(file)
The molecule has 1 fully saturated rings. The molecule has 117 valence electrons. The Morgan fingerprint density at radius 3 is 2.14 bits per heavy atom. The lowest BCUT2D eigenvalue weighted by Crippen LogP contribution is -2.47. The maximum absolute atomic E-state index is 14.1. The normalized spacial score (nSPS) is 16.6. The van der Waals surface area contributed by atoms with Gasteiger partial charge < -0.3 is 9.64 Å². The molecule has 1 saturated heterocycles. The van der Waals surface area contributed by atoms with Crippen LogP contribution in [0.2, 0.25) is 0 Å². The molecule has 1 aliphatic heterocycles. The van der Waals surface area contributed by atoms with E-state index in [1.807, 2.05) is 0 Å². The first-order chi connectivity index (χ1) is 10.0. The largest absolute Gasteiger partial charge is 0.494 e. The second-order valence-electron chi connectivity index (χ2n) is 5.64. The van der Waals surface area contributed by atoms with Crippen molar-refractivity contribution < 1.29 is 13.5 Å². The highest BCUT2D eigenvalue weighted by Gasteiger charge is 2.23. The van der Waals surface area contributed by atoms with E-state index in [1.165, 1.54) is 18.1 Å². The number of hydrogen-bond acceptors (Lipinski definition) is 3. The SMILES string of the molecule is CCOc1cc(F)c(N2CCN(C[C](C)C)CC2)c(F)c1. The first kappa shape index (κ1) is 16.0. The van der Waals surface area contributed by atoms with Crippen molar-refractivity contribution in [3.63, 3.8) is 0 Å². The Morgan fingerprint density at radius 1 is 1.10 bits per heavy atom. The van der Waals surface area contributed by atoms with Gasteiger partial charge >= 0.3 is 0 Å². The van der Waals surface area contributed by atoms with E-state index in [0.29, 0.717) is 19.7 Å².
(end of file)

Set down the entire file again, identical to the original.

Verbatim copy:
The molecule has 1 fully saturated rings. The molecule has 117 valence electrons. The Morgan fingerprint density at radius 3 is 2.14 bits per heavy atom. The lowest BCUT2D eigenvalue weighted by Crippen LogP contribution is -2.47. The maximum absolute atomic E-state index is 14.1. The normalized spacial score (nSPS) is 16.6. The van der Waals surface area contributed by atoms with Gasteiger partial charge < -0.3 is 9.64 Å². The molecule has 1 saturated heterocycles. The van der Waals surface area contributed by atoms with Crippen LogP contribution in [0.2, 0.25) is 0 Å². The molecule has 1 aliphatic heterocycles. The van der Waals surface area contributed by atoms with E-state index in [1.807, 2.05) is 0 Å². The first-order chi connectivity index (χ1) is 10.0. The largest absolute Gasteiger partial charge is 0.494 e. The second-order valence-electron chi connectivity index (χ2n) is 5.64. The van der Waals surface area contributed by atoms with Crippen molar-refractivity contribution < 1.29 is 13.5 Å². The highest BCUT2D eigenvalue weighted by Gasteiger charge is 2.23. The van der Waals surface area contributed by atoms with E-state index in [1.165, 1.54) is 18.1 Å². The number of hydrogen-bond acceptors (Lipinski definition) is 3. The SMILES string of the molecule is CCOc1cc(F)c(N2CCN(C[C](C)C)CC2)c(F)c1. The first kappa shape index (κ1) is 16.0. The van der Waals surface area contributed by atoms with Crippen molar-refractivity contribution in [3.63, 3.8) is 0 Å². The Morgan fingerprint density at radius 1 is 1.10 bits per heavy atom. The van der Waals surface area contributed by atoms with Gasteiger partial charge >= 0.3 is 0 Å². The van der Waals surface area contributed by atoms with E-state index in [0.29, 0.717) is 19.7 Å².